2.3Describe all research based materials used to provide reading intervention during the one hour extended day. Explain how intervention in extended day will align with reading instruction provided during the school day.

Voyager Passport is used as a primary resource by schools in our district. The instruction provided during this extended day is based on the analysis of student data. During this time students are provided explicit instruction and guided practice on standards they have not mastered. This includes word work, vocabulary, comprehension and fluency.
3Schools must diagnose specific reading difficulties of students who do not meet specific levels of reading performance as determined by the district school board to determine the nature of the student's difficulty and strategies for appropriate intervention and instruction.

Create an Assessment/Curriculum Decision Tree (Chart D1) to demonstrate how assessment data from progress monitoring and other forms of assessment will be used to determine specific reading instructional needs and interventions for students in grades K-2.

The chart must include:
  • Name of assessment(s)
  • Targeted audience
  • Performance benchmark used for decision-making
  • Assessment/curriculum connection
  • An explanation of how instruction will be modified for students who have not responded to a specific reading intervention with the initial intensity (time and group size) provided.

* District contacts will create and upload Chart D1 using the link provided within this section online. There are two samples for Chart D1 (Assessment/Curriculum Decision Tree) located in the Appendix. Last year's chart is available at your district's public view page. If your district wishes to use this chart it must be uploaded into this year's plan. Please upload the desired file.

You will need to save this section using the button below at the bottom of this section before uploading the chart.

Chart D1 - Elementary Assessment Curriculum Decision Tree
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4

Schools must diagnose specific reading difficulties of students scoring at Level 1 and Level 2 on FCAT Reading to determine the nature of the student's difficulty and strategies for appropriate intervention and instruction.

Create an Assessment/Curriculum Decision Tree (Chart D2) to demonstrate how assessment data from progress monitoring and other forms of assessment will be used to determine specific reading instructional needs and interventions for students in grades 3-5(6).

The chart must include:

  • Name of assessment(s)
  • Targeted audience
  • Performance benchmark used for decision-making
  • Assessment/curriculum connection
  • An explanation of how instruction will be modified for students who have not responded to a specific reading intervention with the initial intensity (time and group size) provided.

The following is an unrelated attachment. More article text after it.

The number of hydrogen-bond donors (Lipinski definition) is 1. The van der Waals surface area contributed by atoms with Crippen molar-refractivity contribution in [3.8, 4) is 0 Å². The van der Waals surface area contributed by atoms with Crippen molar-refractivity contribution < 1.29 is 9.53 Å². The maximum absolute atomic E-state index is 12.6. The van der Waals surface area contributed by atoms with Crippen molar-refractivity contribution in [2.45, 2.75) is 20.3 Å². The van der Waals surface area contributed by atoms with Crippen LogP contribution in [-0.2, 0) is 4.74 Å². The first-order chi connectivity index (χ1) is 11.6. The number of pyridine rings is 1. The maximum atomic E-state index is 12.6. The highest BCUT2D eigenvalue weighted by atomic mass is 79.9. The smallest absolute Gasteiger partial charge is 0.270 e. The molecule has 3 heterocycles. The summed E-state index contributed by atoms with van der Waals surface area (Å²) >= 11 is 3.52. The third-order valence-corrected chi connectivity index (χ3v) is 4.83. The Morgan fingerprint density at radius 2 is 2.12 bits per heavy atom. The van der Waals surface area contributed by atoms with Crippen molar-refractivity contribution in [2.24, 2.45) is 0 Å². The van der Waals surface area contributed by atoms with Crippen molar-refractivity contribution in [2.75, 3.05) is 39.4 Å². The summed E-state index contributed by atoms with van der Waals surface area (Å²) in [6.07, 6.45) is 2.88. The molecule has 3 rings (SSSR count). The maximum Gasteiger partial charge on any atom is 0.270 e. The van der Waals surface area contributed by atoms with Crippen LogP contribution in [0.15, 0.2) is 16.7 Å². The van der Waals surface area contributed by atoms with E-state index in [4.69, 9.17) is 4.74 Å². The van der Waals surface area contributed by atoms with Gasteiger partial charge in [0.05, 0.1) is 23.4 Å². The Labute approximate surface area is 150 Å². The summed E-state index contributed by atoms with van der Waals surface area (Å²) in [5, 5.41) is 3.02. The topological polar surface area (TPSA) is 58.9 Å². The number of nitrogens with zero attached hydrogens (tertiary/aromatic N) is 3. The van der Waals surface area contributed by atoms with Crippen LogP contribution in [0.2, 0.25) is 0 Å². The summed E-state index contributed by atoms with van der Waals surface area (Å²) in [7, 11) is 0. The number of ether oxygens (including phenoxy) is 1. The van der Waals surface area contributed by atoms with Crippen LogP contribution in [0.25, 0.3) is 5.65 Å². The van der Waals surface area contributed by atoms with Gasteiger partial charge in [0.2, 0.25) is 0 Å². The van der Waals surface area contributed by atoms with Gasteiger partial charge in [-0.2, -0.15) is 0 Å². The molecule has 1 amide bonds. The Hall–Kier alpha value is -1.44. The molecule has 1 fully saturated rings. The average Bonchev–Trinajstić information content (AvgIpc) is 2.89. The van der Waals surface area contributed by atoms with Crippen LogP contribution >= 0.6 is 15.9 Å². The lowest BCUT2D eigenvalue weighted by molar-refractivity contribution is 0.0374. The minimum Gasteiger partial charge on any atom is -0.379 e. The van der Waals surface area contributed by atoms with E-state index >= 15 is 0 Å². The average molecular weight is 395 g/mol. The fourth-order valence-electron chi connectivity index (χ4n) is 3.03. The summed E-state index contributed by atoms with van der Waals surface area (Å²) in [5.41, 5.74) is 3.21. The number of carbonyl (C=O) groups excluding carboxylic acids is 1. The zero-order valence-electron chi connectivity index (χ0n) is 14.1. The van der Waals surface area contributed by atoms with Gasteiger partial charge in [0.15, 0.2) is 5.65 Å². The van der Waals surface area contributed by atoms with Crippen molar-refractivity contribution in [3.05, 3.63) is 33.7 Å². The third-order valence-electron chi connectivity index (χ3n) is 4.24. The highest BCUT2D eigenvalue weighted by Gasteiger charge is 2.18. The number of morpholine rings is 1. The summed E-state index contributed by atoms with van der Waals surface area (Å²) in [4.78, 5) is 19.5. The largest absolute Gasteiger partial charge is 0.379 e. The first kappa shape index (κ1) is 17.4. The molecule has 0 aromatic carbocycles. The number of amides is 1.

*District contacts will create and upload Chart D2 using the link provided within this section online. There are two samples for Chart D2 (Assessment/Curriculum Decision Tree) located in the Appendix. Last year's chart is available at your district's public view page. If your district wishes to use this chart it must be uploaded into this year’s plan. Please upload the desired file.

You will need to save this section using the button below at the bottom of this section before uploading the chart.

Chart D2 - Elementary Assessment Curriculum Decision Tree
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5How will the district assure that all elementary schools have an uninterrupted 90 minute reading block for core reading instruction, and, as needed, additional time for immediate intensive intervention (iii)? Describe how language arts instruction builds from reading instruction to align with the Common Core State Standards for Writing.

It is a requirment of all schools to submit a master schedule of classes to the Assistant Superintendent for Curriclum and Instruction documenting the uninterrupted 90 minute reading block as well as time dedicated to Immediate Intensive Intervention. Writing is an integral part of reading and instruction will focus on writing in response to reading and writing across the content areas. We will teach our students to read like a detective and write like an investigative reporter.
6How will all students receive motivating, high-quality, explicit, and systematic reading instruction according to their needs during the 90 minute uninterrupted reading block? (Refer to the following website: http://www.justreadflorida.com/educators.asp). If districts are choosing to implement the flexibility options regarding the 90 minute reading block provided in the introduction to this section, please include a description of implementation of these options here.)